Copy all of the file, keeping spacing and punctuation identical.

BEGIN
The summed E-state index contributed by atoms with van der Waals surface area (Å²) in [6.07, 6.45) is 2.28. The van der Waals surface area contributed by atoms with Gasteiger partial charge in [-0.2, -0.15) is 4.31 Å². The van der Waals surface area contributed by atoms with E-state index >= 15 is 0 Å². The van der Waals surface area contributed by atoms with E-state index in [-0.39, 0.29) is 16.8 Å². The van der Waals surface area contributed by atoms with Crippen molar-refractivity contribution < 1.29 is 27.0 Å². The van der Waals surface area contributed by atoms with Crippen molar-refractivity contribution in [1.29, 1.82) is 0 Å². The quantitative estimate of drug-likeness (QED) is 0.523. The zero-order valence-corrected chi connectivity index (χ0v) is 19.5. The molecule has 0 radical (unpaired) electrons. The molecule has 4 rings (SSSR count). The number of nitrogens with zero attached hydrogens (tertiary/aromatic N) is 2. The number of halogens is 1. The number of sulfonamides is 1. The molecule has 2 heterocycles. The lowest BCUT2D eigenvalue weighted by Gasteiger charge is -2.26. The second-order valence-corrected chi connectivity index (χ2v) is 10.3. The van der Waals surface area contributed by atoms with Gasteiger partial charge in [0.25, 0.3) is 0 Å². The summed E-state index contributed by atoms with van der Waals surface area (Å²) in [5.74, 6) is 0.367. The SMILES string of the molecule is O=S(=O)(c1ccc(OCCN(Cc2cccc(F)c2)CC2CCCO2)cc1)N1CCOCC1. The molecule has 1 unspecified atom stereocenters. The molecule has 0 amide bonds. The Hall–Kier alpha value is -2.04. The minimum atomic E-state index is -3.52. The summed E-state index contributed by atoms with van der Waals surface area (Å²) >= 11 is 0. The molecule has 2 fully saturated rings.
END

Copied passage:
The summed E-state index contributed by atoms with van der Waals surface area (Å²) in [6.07, 6.45) is 2.28. The van der Waals surface area contributed by atoms with Gasteiger partial charge in [-0.2, -0.15) is 4.31 Å². The van der Waals surface area contributed by atoms with E-state index >= 15 is 0 Å². The van der Waals surface area contributed by atoms with E-state index in [-0.39, 0.29) is 16.8 Å². The van der Waals surface area contributed by atoms with Crippen molar-refractivity contribution < 1.29 is 27.0 Å². The van der Waals surface area contributed by atoms with Crippen molar-refractivity contribution in [1.29, 1.82) is 0 Å². The quantitative estimate of drug-likeness (QED) is 0.523. The zero-order valence-corrected chi connectivity index (χ0v) is 19.5. The molecule has 0 radical (unpaired) electrons. The molecule has 4 rings (SSSR count). The number of nitrogens with zero attached hydrogens (tertiary/aromatic N) is 2. The number of halogens is 1. The number of sulfonamides is 1. The molecule has 2 heterocycles. The lowest BCUT2D eigenvalue weighted by Gasteiger charge is -2.26. The second-order valence-corrected chi connectivity index (χ2v) is 10.3. The van der Waals surface area contributed by atoms with Gasteiger partial charge in [0.25, 0.3) is 0 Å². The summed E-state index contributed by atoms with van der Waals surface area (Å²) in [5.74, 6) is 0.367. The SMILES string of the molecule is O=S(=O)(c1ccc(OCCN(Cc2cccc(F)c2)CC2CCCO2)cc1)N1CCOCC1. The molecule has 1 unspecified atom stereocenters. The molecule has 0 amide bonds. The Hall–Kier alpha value is -2.04. The minimum atomic E-state index is -3.52. The summed E-state index contributed by atoms with van der Waals surface area (Å²) >= 11 is 0. The molecule has 2 fully saturated rings.